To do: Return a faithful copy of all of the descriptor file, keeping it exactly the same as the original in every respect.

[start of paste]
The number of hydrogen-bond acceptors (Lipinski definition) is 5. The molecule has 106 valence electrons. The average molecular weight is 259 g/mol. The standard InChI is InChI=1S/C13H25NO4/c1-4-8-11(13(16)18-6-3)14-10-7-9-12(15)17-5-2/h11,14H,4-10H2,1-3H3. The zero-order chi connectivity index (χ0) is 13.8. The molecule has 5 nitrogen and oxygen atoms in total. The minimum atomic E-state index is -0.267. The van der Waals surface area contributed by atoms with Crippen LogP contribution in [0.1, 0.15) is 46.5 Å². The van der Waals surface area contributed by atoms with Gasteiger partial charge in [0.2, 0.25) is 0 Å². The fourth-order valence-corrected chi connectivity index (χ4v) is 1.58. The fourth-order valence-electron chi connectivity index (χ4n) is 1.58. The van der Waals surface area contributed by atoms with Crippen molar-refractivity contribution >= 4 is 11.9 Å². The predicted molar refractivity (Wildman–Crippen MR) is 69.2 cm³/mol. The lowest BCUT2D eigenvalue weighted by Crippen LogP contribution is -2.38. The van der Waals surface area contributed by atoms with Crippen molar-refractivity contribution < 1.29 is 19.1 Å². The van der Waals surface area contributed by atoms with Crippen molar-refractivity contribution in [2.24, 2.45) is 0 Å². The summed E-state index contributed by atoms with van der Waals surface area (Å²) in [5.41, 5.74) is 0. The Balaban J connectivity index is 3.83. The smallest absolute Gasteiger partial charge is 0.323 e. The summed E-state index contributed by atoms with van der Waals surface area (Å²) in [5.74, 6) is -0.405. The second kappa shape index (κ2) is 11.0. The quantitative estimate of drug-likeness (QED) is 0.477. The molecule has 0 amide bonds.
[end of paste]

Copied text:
The number of hydrogen-bond acceptors (Lipinski definition) is 5. The molecule has 106 valence electrons. The average molecular weight is 259 g/mol. The standard InChI is InChI=1S/C13H25NO4/c1-4-8-11(13(16)18-6-3)14-10-7-9-12(15)17-5-2/h11,14H,4-10H2,1-3H3. The zero-order chi connectivity index (χ0) is 13.8. The molecule has 5 nitrogen and oxygen atoms in total. The minimum atomic E-state index is -0.267. The van der Waals surface area contributed by atoms with Crippen LogP contribution in [0.1, 0.15) is 46.5 Å². The van der Waals surface area contributed by atoms with Gasteiger partial charge in [0.2, 0.25) is 0 Å². The fourth-order valence-corrected chi connectivity index (χ4v) is 1.58. The fourth-order valence-electron chi connectivity index (χ4n) is 1.58. The van der Waals surface area contributed by atoms with Crippen molar-refractivity contribution >= 4 is 11.9 Å². The predicted molar refractivity (Wildman–Crippen MR) is 69.2 cm³/mol. The lowest BCUT2D eigenvalue weighted by Crippen LogP contribution is -2.38. The van der Waals surface area contributed by atoms with Crippen molar-refractivity contribution < 1.29 is 19.1 Å². The van der Waals surface area contributed by atoms with Crippen molar-refractivity contribution in [2.24, 2.45) is 0 Å². The summed E-state index contributed by atoms with van der Waals surface area (Å²) in [5.41, 5.74) is 0. The Balaban J connectivity index is 3.83. The smallest absolute Gasteiger partial charge is 0.323 e. The summed E-state index contributed by atoms with van der Waals surface area (Å²) in [5.74, 6) is -0.405. The second kappa shape index (κ2) is 11.0. The quantitative estimate of drug-likeness (QED) is 0.477. The molecule has 0 amide bonds.